Saturday, January 20, 2018

Chris Hagan Owl Collages (2nd Grade)

I'm a Pinterest'in fool, just like every other Art teacher out there. I love seeing all of the wildly diverse and inspiring projects, and I'm not afraid to admit that I beg, borrow, and steal from both the internet and from teachers for whom I've covered. (Long-term sub positions are a great opportunity to see how other teachers organize their classrooms and to pick up a few new project ideas!)

All that being said, on occasion I do manage to come up with a lesson of my own that I end up loving. These colorful 2nd grade owls are one of those projects.

I was looking for a collage project for my kiddos when I came across the work of Brighton, UK artist Chris Hagan. Y'all, I absolutely LOVE his work: bright, colorful, magical, textural, and very reminiscent of both Henri Rousseau and Marc Chagall. His illustrations are wordless folktales. They truly speak volumes. In fact, I was so enamored of his work that I skipped right over to his Etsy shop and bought the print below. (I've felt a connection to Tennyson's lily maid since my Victorian Lit class in undergrad. I can recite all 171 lines, people.)

Chris Hagan, The Lady of Shalott (c. 2015), mixed media collage

So anyway, after spending a good half hour drooling over his gorgeous textured paper and whimsical colors, I decided he would be a terrific contemporary artist to whom to introduce my second graders. We started by talking about artist inspiration and compared Hagan's "Tyger, Tyger" to Henri Rousseau's "Tiger in a Tropical Storm."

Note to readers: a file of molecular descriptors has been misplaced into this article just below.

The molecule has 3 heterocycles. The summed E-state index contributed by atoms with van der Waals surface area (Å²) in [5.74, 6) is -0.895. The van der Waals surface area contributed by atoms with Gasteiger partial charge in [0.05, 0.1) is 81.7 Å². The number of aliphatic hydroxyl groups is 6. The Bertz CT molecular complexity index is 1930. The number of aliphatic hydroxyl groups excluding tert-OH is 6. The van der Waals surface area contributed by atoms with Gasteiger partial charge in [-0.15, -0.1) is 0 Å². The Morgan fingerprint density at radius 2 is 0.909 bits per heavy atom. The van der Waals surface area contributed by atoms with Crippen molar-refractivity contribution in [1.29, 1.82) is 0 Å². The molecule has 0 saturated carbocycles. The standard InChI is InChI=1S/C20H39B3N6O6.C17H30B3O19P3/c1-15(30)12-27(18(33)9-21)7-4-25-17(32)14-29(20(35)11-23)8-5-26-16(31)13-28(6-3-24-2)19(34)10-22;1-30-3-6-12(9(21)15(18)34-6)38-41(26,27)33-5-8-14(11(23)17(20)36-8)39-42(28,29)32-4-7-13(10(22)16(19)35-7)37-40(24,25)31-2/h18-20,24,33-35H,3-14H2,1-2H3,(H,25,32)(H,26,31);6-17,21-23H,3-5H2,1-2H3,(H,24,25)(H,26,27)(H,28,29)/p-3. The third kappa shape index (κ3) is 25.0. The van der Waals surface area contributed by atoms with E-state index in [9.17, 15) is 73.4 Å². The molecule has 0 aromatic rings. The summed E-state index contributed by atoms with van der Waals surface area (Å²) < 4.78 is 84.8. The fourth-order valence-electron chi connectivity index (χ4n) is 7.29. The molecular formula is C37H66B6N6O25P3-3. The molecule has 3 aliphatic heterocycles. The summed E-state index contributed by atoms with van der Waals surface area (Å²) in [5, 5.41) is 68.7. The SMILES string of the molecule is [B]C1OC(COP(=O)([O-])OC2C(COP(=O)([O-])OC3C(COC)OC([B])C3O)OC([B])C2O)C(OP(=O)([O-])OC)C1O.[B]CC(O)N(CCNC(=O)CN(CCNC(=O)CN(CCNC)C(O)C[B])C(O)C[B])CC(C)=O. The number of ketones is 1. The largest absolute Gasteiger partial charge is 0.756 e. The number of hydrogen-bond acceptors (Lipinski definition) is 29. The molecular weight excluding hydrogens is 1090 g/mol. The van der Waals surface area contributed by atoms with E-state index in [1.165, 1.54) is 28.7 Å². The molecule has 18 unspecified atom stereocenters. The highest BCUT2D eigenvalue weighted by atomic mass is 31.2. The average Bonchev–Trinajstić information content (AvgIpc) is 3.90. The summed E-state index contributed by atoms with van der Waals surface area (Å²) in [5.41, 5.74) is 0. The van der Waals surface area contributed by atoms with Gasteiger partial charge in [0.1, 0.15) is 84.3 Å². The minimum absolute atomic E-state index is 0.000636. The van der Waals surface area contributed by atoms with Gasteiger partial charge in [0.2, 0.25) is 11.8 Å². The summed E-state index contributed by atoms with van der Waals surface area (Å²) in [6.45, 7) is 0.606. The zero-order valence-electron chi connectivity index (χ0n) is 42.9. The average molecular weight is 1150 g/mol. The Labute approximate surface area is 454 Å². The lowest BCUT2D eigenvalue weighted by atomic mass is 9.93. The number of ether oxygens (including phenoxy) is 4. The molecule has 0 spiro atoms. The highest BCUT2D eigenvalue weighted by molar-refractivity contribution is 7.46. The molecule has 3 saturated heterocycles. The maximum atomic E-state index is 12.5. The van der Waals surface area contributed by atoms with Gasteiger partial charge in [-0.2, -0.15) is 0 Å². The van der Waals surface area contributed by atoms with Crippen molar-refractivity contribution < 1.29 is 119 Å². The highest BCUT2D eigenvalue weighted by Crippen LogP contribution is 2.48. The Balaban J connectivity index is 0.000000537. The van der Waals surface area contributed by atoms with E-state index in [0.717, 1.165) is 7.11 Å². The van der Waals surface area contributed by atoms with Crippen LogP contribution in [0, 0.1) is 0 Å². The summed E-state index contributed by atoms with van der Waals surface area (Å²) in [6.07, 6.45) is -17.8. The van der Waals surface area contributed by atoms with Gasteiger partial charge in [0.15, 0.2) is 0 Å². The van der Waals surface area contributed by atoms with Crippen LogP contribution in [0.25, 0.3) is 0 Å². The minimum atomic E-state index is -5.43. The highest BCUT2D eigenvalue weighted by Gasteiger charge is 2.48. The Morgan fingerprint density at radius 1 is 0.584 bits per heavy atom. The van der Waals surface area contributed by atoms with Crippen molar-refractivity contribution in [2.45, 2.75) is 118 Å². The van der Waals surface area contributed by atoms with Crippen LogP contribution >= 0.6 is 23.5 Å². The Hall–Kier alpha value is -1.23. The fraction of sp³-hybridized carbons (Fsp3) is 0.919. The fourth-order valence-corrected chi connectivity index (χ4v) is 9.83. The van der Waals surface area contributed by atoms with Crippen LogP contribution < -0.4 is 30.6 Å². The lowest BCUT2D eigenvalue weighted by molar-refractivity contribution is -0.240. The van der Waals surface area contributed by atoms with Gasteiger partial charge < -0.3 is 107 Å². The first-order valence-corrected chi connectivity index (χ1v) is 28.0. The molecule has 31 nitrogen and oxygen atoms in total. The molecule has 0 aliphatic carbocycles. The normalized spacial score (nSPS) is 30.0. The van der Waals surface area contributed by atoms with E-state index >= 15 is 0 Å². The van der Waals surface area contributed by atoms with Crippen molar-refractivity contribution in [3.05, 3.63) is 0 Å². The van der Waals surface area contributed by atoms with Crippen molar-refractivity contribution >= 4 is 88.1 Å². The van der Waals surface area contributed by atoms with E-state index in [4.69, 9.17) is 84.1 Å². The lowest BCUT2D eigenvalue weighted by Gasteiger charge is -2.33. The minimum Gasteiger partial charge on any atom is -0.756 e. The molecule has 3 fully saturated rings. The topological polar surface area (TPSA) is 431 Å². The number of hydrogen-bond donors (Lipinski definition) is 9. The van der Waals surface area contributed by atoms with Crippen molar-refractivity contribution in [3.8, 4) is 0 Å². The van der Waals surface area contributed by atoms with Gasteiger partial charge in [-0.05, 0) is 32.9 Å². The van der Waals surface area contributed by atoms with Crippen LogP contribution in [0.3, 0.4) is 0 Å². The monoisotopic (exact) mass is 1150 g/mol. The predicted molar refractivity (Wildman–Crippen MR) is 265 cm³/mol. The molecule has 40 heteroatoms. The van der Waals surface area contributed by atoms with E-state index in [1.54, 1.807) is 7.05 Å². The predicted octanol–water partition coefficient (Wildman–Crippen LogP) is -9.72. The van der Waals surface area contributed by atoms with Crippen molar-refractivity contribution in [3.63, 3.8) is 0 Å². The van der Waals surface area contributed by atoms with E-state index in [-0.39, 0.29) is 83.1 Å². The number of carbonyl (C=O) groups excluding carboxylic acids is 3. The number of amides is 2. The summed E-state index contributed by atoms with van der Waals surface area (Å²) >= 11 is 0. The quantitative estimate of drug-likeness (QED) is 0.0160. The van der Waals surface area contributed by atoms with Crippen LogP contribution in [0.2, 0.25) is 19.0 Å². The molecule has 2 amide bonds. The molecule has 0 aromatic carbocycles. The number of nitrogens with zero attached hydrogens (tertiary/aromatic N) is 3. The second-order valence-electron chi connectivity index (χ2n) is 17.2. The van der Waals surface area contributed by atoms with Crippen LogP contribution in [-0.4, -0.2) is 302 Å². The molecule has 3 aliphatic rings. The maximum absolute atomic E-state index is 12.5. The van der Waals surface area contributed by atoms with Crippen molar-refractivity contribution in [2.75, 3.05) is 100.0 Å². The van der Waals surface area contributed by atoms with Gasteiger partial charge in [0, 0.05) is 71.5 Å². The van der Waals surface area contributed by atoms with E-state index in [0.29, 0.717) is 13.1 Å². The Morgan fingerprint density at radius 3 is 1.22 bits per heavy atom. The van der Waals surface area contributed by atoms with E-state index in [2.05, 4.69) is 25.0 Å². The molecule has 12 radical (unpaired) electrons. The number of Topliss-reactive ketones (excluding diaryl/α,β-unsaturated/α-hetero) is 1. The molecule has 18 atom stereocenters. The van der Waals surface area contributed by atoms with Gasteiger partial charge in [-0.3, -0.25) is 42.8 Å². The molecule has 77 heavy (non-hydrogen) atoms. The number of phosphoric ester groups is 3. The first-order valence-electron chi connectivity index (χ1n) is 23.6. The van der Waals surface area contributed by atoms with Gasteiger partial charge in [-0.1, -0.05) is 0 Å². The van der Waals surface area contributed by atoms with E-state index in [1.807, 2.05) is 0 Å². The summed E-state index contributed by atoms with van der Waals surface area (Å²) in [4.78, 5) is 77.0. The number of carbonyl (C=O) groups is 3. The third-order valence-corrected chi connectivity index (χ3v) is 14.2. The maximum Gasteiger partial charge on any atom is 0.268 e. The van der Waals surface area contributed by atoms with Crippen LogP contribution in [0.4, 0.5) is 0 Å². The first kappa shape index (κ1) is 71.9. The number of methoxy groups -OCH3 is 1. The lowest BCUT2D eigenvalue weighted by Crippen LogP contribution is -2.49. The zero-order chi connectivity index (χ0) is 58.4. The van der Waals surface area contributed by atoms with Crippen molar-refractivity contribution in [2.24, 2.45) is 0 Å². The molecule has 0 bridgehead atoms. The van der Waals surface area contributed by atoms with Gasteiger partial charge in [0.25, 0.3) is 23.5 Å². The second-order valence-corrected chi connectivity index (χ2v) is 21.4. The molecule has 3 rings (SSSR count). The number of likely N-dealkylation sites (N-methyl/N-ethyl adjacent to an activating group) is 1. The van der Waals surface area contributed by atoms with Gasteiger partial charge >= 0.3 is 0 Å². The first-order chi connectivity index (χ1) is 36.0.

The kids were quick to pick up on the similarities in style: both artists are inspired by nature, use bold shapes and patterns/repetition, and stylize their subjects. They also noticed the differences: Rousseau chose a more natural color palette, while Hagan uses bright, intense colors; Rousseau painted in oils, while Hagan often textures his own paper for his collages. (He also paints in gouache and watercolor.) We ended our discussion by talking about the difference between being inspired and simply reproducing another artist's work. After all, even at 8 years old, I want my young artists to begin making their own decisions about their art and how they will express themselves visually.


Chris Hagan - Tyger, Tyger (2014), mixed media collage
(Seriously...beautifully intense color and references to my favorite poets?)

Henri Rousseau - Tiger in a Tropical Storm (1891), oil on canvas


After our artist discussion, we looked at more of Chris Hagan's work and drew inspiration from his "An Owl in the Jungle," thinking about how we could create our own whimsical, brightly-illustrated collages.


Chris Hagan - An Owl in the Jungle (c. 2015), mixed media collage


You know how you always wonder if a project will turn out in real life as well as it's come together in your head? This was one of those. But my young artists and I were not disappointed. I absolutely adore the vivid contrast between the bright, colorful owls and the monochromatic winter sky and birches!

Here they are - a few of our "Owls Among the Birches." (We live in Pennsylvania, after all, haha. I should confess that when we began these in mid-autumn, I was planning to have students cut leaves and tree branches from painted paper we'd made earlier in the year, but holidays, field trips, and a six-day Specials cycle proved more powerful than my ability to plan seasonally, so our owls became winter owls. It's all good. The kids loved the idea that their owls were enjoying the snow as much as we all were!)













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